How to Get Book Reviewers to Ignore You

(a guide for indie authors full of helpful tips and honest-to-god snark)

 (1)  Ignore submission policies.
Yes, ignore that tab on the top that says “submission” or “review” and “policy” in some combination in every book reviewer’s page. If you don’t see those, ignore the “About” page too.

(2)  Don’t look at what genres the reviewers will read.
Why bother? You’re confident that everyone wants to review a memoir from a complete nobody on the internet.

(3)  When you email the reviewer, address them by the wrong name.
Bonus points if you address them as “Simon”, because all blogs that link to each other are run by the same person.

(4)  Amazon gift carpet-bomb reviewers who explicitly state that they don’t want unsolicited Amazon gifts.
I highly recommend this. Since your contact information is not included in the Amazon no-reply email, reviewers can’t reach you even if they wanted to.

(5)  Send invitations to LinkedIn and other kinds of networking sites.
Because reviewers rather be on LinkedIn instead of reviewing books by authors who followed the submission policy.

(6)  Email a general “Check out my books on Goodreads!” link.
It’s an effective way to garner attention when reviewers have 70 unread emails that all followed the submission policy, hence are more appealing to read than the link-maze that you have provided.

(7)  Invite reviewers to your Facebook page, or to become a fan on Goodreads, and so on
Even though they have never read your book because you did not follow the submission policy.

(8)  Attach mysterious .doc and .pdf file attachments to your emails
Although the book reviewer explicitly stated that they would delete emails with such attachments. Yes, because a .doc is a published book format that people take seriously. And because everyone wants to read a press release full of quotes from people we don’t care about instead of reading the summary and/or sample that you should have provided.

(9) Equate social networking with spamming
Because receiving direct replies with “Check out my books on Goodreads!” links from strangers is the reason why we’re on Twitter.

(10) Ask for a review on forum threads that the reviewer has not been on for months
Or use third-party private messaging systems despite the fact that the reviewer has stated that you should follow submission policies and send it to their real email address—because everyone wants to check six private messaging inboxes all the time.

Don’t take this list the wrong way. I heartily support the indie e-publishing movement, and starting this ebook blog is one of the best decisions I’ve ever made. The majority of authors are wonderful, they follow submission policies and get their book reviewed. But after sharing thoughts with other indie book bloggers, there are some people who need to read this list. Book reviewers have set up review policies to handle the flood of submissions they receive every day. The easier you make it for them, the more likely they will read your book. If you followed any of the tips above, perhaps you should resubmit that book… and read that submission policy.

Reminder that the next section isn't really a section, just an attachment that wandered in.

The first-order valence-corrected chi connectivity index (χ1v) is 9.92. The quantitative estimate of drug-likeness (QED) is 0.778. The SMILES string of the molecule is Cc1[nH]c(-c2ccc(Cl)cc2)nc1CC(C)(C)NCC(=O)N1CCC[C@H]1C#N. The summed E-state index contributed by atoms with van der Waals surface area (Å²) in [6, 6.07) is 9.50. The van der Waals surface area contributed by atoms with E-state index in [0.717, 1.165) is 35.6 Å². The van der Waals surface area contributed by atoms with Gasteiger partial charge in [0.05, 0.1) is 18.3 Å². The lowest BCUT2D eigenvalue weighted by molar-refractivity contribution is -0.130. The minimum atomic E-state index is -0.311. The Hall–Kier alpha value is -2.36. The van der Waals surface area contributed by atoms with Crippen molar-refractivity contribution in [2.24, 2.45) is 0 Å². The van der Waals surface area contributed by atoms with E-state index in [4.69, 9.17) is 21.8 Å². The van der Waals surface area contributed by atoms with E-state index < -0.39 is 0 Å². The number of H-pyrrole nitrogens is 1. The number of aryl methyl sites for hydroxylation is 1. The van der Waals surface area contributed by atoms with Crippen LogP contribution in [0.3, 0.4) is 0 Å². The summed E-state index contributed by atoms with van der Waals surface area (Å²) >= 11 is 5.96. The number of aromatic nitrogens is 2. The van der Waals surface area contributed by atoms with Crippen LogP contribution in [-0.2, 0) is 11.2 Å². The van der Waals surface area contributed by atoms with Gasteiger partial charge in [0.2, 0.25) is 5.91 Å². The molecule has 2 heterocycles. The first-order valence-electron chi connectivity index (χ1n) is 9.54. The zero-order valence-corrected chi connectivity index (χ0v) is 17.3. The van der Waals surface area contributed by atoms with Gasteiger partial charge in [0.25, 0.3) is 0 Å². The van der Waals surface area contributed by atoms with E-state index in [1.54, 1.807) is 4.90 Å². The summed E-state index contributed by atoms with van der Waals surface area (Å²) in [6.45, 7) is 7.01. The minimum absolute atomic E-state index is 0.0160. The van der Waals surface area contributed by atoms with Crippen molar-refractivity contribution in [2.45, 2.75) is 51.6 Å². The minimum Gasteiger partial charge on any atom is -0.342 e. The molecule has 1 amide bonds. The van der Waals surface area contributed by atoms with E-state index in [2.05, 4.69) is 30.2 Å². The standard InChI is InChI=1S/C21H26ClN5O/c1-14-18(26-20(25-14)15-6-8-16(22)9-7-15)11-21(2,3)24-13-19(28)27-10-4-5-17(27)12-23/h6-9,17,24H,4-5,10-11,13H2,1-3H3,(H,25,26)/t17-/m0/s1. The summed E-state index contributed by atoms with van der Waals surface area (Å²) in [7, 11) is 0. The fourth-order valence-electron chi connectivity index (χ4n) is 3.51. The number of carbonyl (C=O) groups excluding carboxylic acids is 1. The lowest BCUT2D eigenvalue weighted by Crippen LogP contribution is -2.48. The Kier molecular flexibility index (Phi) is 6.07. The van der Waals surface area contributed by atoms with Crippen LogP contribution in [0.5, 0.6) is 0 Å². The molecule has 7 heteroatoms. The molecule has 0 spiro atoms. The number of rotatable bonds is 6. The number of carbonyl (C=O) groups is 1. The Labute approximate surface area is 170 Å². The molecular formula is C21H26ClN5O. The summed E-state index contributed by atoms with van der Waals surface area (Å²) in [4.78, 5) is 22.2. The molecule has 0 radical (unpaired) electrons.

Cheers,
Frida Fantastic – Your neighbourhood indie SF reviewer

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  1. Lmao! Delightful post! I’d love to tell you about my personal experiences…wait, I’ll just write it into a book and send it as gift from amazon… Please review it when you get it! Love, Simon (wanna be my linked in friend?)

  2. One of the main reasons I made the borders on my main blog page pink is for constantly being referred to as a guy. Not many female fantasy reviewers into dragons or something I guess, but after a dozen times it can get annoying. Pink fixes everything. Review-wise I get another grey hair every time someone does the #6 Goodreads example. It burns countless time to try and find something that is in pieces all over the place. A couple websites, sure. A 1 hour Google search to find your book, not so cool.

  3. @S. J. Wist. Yeah, I dislike #6 so much. I have very simple book submission policies. If the book is speculative fiction, not a children’s book, not a vampire YA/paranormal book, and not paranormal romance, and 15,000 words and over–email me the link to the Amazon or Smashwords page. That’s it. Queries can be written, etc. but that’s all optional. But it *boggles* my mind when people write 1000+ words and have *no links*. Why? I just want the link!

  4. You forgot emailbombing the editor with every story in a PDF format (which happened to me recently – 15 MB of files and 7 emails) and overwhelming their inbox

    Typos and poorly formatted queries

    Surefire ways to keep me from reviewing your work.

  5. This is great! I shared it on Twitter =)

  6. I love this article! Great job!

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